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Effect of Heat on Respiration Rates

Introduction: All living things require energy in carrying out activities. The process by which energy is made available from nutrient of cells is called cellular respiration. Cellular respiration is the controlled release of energy, in the form of ATP from organic compounds in cells.
Respiration occur under two conditions which is with the presence of oxygen and without the presence of oxygen. If there is presence of oxygen, then the process is called aerobic respiration. However, if there is lack or absence of oxygen, then it will refer as anaerobic respiration.
Respiration involves enzyme that can be affected by the temperature. The rate of the respiration increase with the increase in temperature until it reaches the optimum temperature. This is where the rate of the respiration is the highest. Further increase in temperature only lowered the activity of the enzyme as it begins to denature.
Research Question: How does the temperature affect the rate of respiration?
Objective: Investigate the effect of heat towards the rate of respiration of Mung beans.
Hypothesis: The rate of respiration increases with the increase in temperature. This will continue until it reaches 60oC where the rate of respiration is the highest.
Variables: Variables Range Unit Ways of controlling Independent: Temperature of the solution with the mung beans
300C,400C,500C and 600C
0C
The mung beans and the Bromcresol solution is put inside water bath with temperature 300C until it reaches they reach the temperature. Then, the mung beans are put inside the Bromcresol solution. The experiment is then repeated replacing the temperature to be 400C, 500C and 600C.
Dependent: Time taken for Bromcresol solution to change from purple to yellowish colour.
– Minutes and seconds (mins:s)
The time taken for the Bromcresol solution to change from purple to yellowish colour is measured using a digital stopwatch and recorded for every repeated experiment.
Controlled Variables Unit Ways of controlling Possible effects on result Mass of mung beans
g
100g of mung beans is measured using electronic balance and is used in every repeated experiment.
With the same number of mung beans, comparison between every repeated experiment can be made easily as the amount of the mung beans is the same by controlling its mass. If the mass is varied, the result will be hard to compare with the other.
Types of beans used
– Mung beans is used for every repeated experiment.
The same type of beans will ensure the equality of each experiment and enable comparison of results obtained from the experiments. Different type of beans may respire with different rate and affect the result of the experiment.
Volume of Bromcresol
Drops
6 drops of Bromcresol is added using a dropper in the preparation of the indicator solution.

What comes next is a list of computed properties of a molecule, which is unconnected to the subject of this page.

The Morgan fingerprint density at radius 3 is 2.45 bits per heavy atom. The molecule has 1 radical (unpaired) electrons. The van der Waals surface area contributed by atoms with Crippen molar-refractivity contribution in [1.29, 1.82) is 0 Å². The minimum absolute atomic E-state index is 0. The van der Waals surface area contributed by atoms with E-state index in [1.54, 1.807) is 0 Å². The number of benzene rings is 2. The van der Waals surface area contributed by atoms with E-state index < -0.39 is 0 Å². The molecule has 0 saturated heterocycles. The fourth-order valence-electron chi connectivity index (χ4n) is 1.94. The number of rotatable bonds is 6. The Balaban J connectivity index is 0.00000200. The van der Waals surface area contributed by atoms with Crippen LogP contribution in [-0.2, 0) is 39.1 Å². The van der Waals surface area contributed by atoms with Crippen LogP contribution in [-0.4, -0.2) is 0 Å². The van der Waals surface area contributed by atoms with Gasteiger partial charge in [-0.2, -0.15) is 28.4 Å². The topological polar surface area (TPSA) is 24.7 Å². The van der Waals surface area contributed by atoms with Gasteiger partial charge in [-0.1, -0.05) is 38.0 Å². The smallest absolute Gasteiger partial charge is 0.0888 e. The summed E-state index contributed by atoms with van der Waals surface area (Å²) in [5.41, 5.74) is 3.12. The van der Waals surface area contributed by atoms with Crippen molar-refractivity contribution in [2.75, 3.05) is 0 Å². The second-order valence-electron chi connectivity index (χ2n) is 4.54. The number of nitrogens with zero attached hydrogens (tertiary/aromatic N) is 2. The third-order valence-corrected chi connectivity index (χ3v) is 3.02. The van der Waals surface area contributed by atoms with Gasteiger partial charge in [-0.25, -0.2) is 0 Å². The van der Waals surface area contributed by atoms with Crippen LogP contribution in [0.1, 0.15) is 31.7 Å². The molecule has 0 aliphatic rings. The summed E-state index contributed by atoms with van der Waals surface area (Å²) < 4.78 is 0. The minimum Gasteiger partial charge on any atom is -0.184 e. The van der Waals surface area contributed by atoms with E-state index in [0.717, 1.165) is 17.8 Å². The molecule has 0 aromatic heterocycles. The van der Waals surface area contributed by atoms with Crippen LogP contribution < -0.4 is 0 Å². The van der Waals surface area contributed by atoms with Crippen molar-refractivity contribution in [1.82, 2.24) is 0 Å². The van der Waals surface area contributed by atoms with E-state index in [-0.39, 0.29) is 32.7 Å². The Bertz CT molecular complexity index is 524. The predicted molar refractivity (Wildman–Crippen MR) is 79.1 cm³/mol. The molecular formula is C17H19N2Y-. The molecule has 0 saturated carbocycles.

Bromcresol is used to detect the presence of carbon dioxide. With the increase of number of drops of bromcresol, the experiment will take more time for the reaction to occur. 6 drops of bromcresol ensures the experiment can be completed in the given time period.
Materials Procedure: a) Prepare the indicator solution
50ml of tap water was added into a beaker, and then 6 drops of Bromocresol purple solution was added.
The colour of the solution changed to purple.
b) Prepare the standard solution
10 ml of the indicator solution was transferred from the beaker into a test tube.
Expiring gas is blown into the solution using a straw. The solution changes colour from purple to greenish.
This was used as standard solution.
c) Conducting the experiment
The outer skin mung beans were peeled and the mung beans are put in a beaker. 100g of the beans is measured and put in a test tube.
10 ml of the indicator solution was added into the test tube. The test tube containing mung beans is then put inside a water bath of 300C.
The temperature of the test tube is recorded and maintained using a thermometer.
Once in a while, the test tube was shaken and the time taken for the solution to change colour from purple to yellow as the standard solution was recorded using a digital stopwatch.
The experiment was repeated by changing the temperature (400C, 500C and 600C) respectively. It was controlled that the temperature of the mung beans and the solution while in the water bath reaches the temperature needed before adding both together.
The time taken for the colour to change for all different temperature is recorded suing a digital stopwatch.
Data collection: Quantitative data:
Temperature
oC ± 0.05oC
Time taken for solution indicator to change to yellowish colour, minutes and seconds ±0.001seconds

Qualitative data:
Initial
When the indicator solution is added into the test tube containing the mung beans, the colour of the solution is purple.
Final
After a few minutes, the colour of the solution changes from purple to yellow. In the room temperature, 30 oC, the test tube feels warm.
Table 1.2 – Shows The Qualitative data obtained by observation at initial and final result.
Data processing and analysis Changing the unit of minutes and seconds into seconds For the ease of calculations, the unit of time is changed to seconds. To change the unit of minutes and seconds into seconds we can use the following formula:
As an example, in trial 1at 30oC, the time taken was 14:40 minutes. To change the unit into seconds, the calculation is:
(14×60) 40 = 880 seconds.
The calculations for other temperature are tabulated in the table below:
Temperature
oC ± 0.05oC
Time taken for solution indicator to change to yellowish colour, seconds ±0.001seconds

Calculating the average time taken for each temperature. Average time taken is calculated to find the mean of the time taken for the solution to change to yellow from purple. The average time taken for each temperature is calculated by using the following formula:
As example of the calculations, the average time taken for the purple colour of indicator solution to turn to light yellow colour at 30oC :
= 776 seconds
Therefore, the average time taken for the purple colour of indicator to turn to yellow at 30oC is 776 seconds.
Temperature
oC ± 0.05oC
Time taken for solution indicator to change to yellowish colour, seconds ±0.001seconds